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[in the UK] I've just bought some 'Ronseal 3 in 1 mould killer' spray from B&Q -- also available on Amazon -- which has worked well on my polystyrene ceiling tiles in the bathroom. These were quite mouldy in places (due to problems with my roof). The spray worked really well (and the spray mechanism was very effective - giving a good-coverage fine mist ...


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It has been proven in recent years that chlorine (bleach) does not kill mold, especially on porous surfaces. It hurts it a bit, but really just bleaches it out so you don't see it. That's why it comes back so quickly. The mold remediation industry no longer uses it and strongly advises against it. Here's one site (I just googled, do not know these people): ...


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It's the combination of polyethylene and fiberglass batt insulation. What you have there is a mold-and-rot-machine. For more info, see http://www.buildingscience.com/documents/digests/bsd-103-understanding-basements/ You need to remove the poly sheeting at a minimum. Preferably, you would redo the basement wall entirely to have rigid foam insulation against ...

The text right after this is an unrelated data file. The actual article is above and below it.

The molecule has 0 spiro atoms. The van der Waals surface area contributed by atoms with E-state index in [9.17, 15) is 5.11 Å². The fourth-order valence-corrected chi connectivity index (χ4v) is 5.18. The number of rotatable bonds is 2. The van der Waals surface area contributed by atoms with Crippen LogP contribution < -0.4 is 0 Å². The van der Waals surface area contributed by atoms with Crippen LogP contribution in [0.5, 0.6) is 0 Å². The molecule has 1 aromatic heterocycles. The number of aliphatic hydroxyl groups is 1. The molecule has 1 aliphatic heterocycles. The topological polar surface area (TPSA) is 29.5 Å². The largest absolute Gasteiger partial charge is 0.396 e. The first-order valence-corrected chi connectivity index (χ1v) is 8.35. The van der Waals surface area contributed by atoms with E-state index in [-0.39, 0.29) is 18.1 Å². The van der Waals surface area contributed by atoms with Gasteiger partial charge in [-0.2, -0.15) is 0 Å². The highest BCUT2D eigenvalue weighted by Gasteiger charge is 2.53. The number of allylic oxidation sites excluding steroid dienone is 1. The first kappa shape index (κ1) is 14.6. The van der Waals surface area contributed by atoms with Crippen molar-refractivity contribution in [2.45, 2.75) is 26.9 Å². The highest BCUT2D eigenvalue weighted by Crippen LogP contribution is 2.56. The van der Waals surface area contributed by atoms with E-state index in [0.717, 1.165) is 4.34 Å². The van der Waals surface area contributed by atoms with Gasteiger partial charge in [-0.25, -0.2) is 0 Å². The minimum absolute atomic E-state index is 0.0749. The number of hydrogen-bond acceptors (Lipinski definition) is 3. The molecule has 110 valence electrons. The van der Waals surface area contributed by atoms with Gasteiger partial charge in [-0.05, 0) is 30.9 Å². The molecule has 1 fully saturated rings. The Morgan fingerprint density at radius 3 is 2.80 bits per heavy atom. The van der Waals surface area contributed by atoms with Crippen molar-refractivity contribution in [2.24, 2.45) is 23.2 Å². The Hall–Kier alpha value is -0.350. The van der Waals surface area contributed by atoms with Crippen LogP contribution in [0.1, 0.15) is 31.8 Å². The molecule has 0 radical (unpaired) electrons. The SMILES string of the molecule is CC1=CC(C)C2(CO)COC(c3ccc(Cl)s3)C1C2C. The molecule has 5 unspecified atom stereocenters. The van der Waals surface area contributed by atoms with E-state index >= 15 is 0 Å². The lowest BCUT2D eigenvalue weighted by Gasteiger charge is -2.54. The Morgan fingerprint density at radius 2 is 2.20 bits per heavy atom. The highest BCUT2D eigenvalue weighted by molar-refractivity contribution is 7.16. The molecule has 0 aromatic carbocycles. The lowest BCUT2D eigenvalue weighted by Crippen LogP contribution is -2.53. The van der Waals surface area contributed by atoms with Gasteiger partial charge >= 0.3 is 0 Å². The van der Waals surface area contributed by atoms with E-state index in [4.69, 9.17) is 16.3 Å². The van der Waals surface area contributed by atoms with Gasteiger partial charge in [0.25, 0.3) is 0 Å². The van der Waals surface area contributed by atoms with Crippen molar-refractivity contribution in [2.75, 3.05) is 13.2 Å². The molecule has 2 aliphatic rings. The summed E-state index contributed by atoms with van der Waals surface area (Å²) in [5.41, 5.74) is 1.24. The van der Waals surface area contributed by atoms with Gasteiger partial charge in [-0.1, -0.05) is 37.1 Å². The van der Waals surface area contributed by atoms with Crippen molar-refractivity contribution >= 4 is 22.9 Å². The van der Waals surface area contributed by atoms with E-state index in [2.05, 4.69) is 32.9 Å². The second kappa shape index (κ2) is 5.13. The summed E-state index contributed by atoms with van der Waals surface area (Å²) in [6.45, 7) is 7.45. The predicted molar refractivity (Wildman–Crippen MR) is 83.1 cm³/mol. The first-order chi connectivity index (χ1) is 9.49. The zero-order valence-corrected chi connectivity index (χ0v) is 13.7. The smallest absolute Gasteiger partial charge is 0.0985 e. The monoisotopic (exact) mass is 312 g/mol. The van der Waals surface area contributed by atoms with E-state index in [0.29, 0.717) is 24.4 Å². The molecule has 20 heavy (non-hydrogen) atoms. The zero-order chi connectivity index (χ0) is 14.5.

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If you didn't put insulation and/or a poly vapor barrier over the bare dirt before you poured the basement slab, you made a mistake, and that mistake is causing moisture in the soil to wick into the concrete, keeping it saturated with water. That's very difficult to fix now, but vinyl will not mold, so you may be okay. If you're really worried about it, you ...


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Assess the damage:if moderate, try removing the mold yourself. Use fans to move the air and flood lights to see and plastic covers to collect the mold when scrapped clean. Use liquid spray that you can buy at the hardware store.Some suggest surface blasters. After the mold area is clean and dry put in a dehumidifier and check for ventilation as preventative ...



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